Professor Carsten Maple, an international expert on cyber security will be speaking on emerging threats at Digital Health’s new Public Cyber Security conference, 7 December. In the first of our profiles of speakers at the event, Maple speaks to Vivienne Raper about the cyber security threats facing public services, and suggests how the NHS could better have handled WannaCry.
According to Professor Carsten Maple, a key problem facing public sector organisations on cyber threats is how to respond and stay up-to-date when with the sheer proliferation of attack tools, both new and existing ones that are constantly being modified.
Maple has worked as a cyber security researcher for about 15 years. Today he’s the lead researcher at the University of Warwick’s WMG Cyber Security Centre, one of 14 Academic Centres of Excellence in Cyber Security Research at universities across the UK.
He’s worked with various public bodies on cybersecurity. Among his other credits, he co-authored a 2010 report, supported by the Serious Organised Crime Agency, analysing data security breach cases across the UK.
Looking ahead: the cyber arms race continues
Maple’s PCS talk will be about emerging threats. Asked which cyber threats should worry public sector IT professionals over the next 12 months, he said: “One problem is the proliferation and modifications of attack tools.”
He added: “So WannaCry and the various incarnations of that. Attack tools are shared freely, customised and improved, so it’s something of an arms race to protect systems a lot of the time.”
Intersection of physical and virtual
Maple said his talk will give PCS attendees an “accessible route” to thinking about the role of both physical assets, such as people and devices, and virtual assets in security breaches.
“Many people just focus on just the physical or just the cyber, but it’s at the nexus of both physical and virtual where we will see future threats and the future impact of such attacks.”
He said a big threat for the next five years is ransomware attacks on physical devices and Internet of Things, such as insulin pumps and pacemakers, which can be used to remotely monitor a patient. He gave the example of a ransomware attack on a da Vinci surgical robot, which would stop patients being treated.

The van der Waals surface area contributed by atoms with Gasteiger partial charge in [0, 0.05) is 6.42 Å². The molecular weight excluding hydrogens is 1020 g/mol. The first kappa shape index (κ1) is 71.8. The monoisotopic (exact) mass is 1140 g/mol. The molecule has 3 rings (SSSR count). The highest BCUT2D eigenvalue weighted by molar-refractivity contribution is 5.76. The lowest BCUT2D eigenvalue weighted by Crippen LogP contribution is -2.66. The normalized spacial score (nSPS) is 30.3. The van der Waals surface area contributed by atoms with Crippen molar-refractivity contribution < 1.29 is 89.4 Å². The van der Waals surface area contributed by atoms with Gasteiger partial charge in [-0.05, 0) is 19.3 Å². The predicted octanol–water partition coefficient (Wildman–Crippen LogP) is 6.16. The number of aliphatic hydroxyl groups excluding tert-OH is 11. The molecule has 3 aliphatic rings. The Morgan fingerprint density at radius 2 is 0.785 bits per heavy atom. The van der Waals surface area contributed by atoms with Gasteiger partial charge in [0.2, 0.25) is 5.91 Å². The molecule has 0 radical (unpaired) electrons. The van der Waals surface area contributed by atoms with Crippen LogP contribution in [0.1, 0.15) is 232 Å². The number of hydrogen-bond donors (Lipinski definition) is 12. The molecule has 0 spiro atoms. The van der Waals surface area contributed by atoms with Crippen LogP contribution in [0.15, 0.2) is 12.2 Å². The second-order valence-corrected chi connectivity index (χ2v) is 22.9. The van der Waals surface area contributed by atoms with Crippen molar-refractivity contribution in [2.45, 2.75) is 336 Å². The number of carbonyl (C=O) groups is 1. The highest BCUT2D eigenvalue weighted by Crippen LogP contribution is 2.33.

Resilience and recovery
Asked what public services, such as the NHS, should do to respond to emerging cyber threats, Maple said they should design their processes to be resilient in case of attack, including building in redundancy.
As an example of poor fall-back planning, he mentioned recent newspaper reports of the development of navigation systems with roots in Second World War radio technology. These are designed to function after a cyber attack on ship GPS.
“They should have thought about this at the start. This is how we can make big strides and nullify the impact of some attacks.”
In the case of the WannaCry attack on the NHS: “If 10 computers in the office were affected, pull out a dumb terminal with read-only access to a copy of the data. One terminal can book in patients and check whether they have an appointment.”
Staff key to effective cyber security strategy
He argued staff are key to a good business continuity plan. “You have to communicate to people what they need to do.” In the case of WannaCry: “Staff felt stressed, they felt they couldn’t have done much, whereas they should have been involved in the plan.”
Responsibility, ethics and professionalism
Maple said he became motivated to work on cyber security during his first research project after his PhD. He was analysing structures, such as bridges and buildings, across distributed systems, and realised the importance of keeping these data secure.
When he started his academic career, he joined BCS, The Chartered Institute for IT, which he said: “was the most natural for what I did.” Today he is a BCS Fellow and has sat on their Security Community of Expertise.
Asked why IT professionals should consider joining the BCS, he said: “It’s vital we have the recognition and skills to act professionally. Joining a professional organisation like BCS is one of the only ways to do this.”
Maple will be speaking 12.15 – 13.00 on Future Threats at Public Cyber Security, 7 December, ICC, Birmingham. https://publiccybersecurity.com/conference/programme/
PCS is the new free to attend show focused on protecting citizen-facing public services and is free to attend for public sector information security, IT and IG professionals